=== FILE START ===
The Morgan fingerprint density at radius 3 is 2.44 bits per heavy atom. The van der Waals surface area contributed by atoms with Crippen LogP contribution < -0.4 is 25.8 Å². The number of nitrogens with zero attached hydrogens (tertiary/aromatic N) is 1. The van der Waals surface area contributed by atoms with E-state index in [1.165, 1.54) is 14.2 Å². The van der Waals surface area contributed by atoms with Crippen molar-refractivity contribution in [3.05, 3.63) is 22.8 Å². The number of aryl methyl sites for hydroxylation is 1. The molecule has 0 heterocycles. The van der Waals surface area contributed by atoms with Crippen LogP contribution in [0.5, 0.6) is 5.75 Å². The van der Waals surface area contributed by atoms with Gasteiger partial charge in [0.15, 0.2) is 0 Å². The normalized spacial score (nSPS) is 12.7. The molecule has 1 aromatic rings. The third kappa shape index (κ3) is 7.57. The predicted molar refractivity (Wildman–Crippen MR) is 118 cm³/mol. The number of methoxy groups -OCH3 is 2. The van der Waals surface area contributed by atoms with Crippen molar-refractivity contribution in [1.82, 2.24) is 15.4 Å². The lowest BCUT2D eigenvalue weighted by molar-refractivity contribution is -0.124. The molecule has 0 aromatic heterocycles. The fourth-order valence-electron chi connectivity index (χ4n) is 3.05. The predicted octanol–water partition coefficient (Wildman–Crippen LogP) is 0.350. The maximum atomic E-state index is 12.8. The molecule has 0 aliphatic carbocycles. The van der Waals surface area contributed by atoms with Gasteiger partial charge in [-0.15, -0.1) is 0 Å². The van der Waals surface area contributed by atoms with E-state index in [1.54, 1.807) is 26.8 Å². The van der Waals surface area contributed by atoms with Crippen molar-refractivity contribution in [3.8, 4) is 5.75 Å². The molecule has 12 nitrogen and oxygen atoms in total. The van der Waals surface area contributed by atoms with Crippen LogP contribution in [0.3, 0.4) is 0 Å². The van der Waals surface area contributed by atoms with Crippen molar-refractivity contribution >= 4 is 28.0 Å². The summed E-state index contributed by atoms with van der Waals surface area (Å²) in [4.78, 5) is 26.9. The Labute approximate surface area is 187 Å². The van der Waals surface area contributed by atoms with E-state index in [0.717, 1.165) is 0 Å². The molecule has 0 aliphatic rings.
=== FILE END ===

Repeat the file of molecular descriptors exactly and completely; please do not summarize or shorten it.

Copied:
The Morgan fingerprint density at radius 3 is 2.44 bits per heavy atom. The van der Waals surface area contributed by atoms with Crippen LogP contribution < -0.4 is 25.8 Å². The number of nitrogens with zero attached hydrogens (tertiary/aromatic N) is 1. The van der Waals surface area contributed by atoms with E-state index in [1.165, 1.54) is 14.2 Å². The van der Waals surface area contributed by atoms with Crippen molar-refractivity contribution in [3.05, 3.63) is 22.8 Å². The number of aryl methyl sites for hydroxylation is 1. The molecule has 0 heterocycles. The van der Waals surface area contributed by atoms with Crippen LogP contribution in [0.5, 0.6) is 5.75 Å². The van der Waals surface area contributed by atoms with Gasteiger partial charge in [0.15, 0.2) is 0 Å². The normalized spacial score (nSPS) is 12.7. The molecule has 1 aromatic rings. The third kappa shape index (κ3) is 7.57. The predicted molar refractivity (Wildman–Crippen MR) is 118 cm³/mol. The number of methoxy groups -OCH3 is 2. The van der Waals surface area contributed by atoms with Crippen molar-refractivity contribution in [1.82, 2.24) is 15.4 Å². The lowest BCUT2D eigenvalue weighted by molar-refractivity contribution is -0.124. The molecule has 0 aromatic heterocycles. The fourth-order valence-electron chi connectivity index (χ4n) is 3.05. The predicted octanol–water partition coefficient (Wildman–Crippen LogP) is 0.350. The maximum atomic E-state index is 12.8. The molecule has 0 aliphatic carbocycles. The van der Waals surface area contributed by atoms with Gasteiger partial charge in [-0.15, -0.1) is 0 Å². The van der Waals surface area contributed by atoms with E-state index in [1.54, 1.807) is 26.8 Å². The van der Waals surface area contributed by atoms with Crippen molar-refractivity contribution in [3.8, 4) is 5.75 Å². The molecule has 12 nitrogen and oxygen atoms in total. The van der Waals surface area contributed by atoms with Crippen LogP contribution in [0.3, 0.4) is 0 Å². The van der Waals surface area contributed by atoms with Crippen molar-refractivity contribution >= 4 is 28.0 Å². The summed E-state index contributed by atoms with van der Waals surface area (Å²) in [4.78, 5) is 26.9. The Labute approximate surface area is 187 Å². The van der Waals surface area contributed by atoms with E-state index in [0.717, 1.165) is 0 Å². The molecule has 0 aliphatic rings.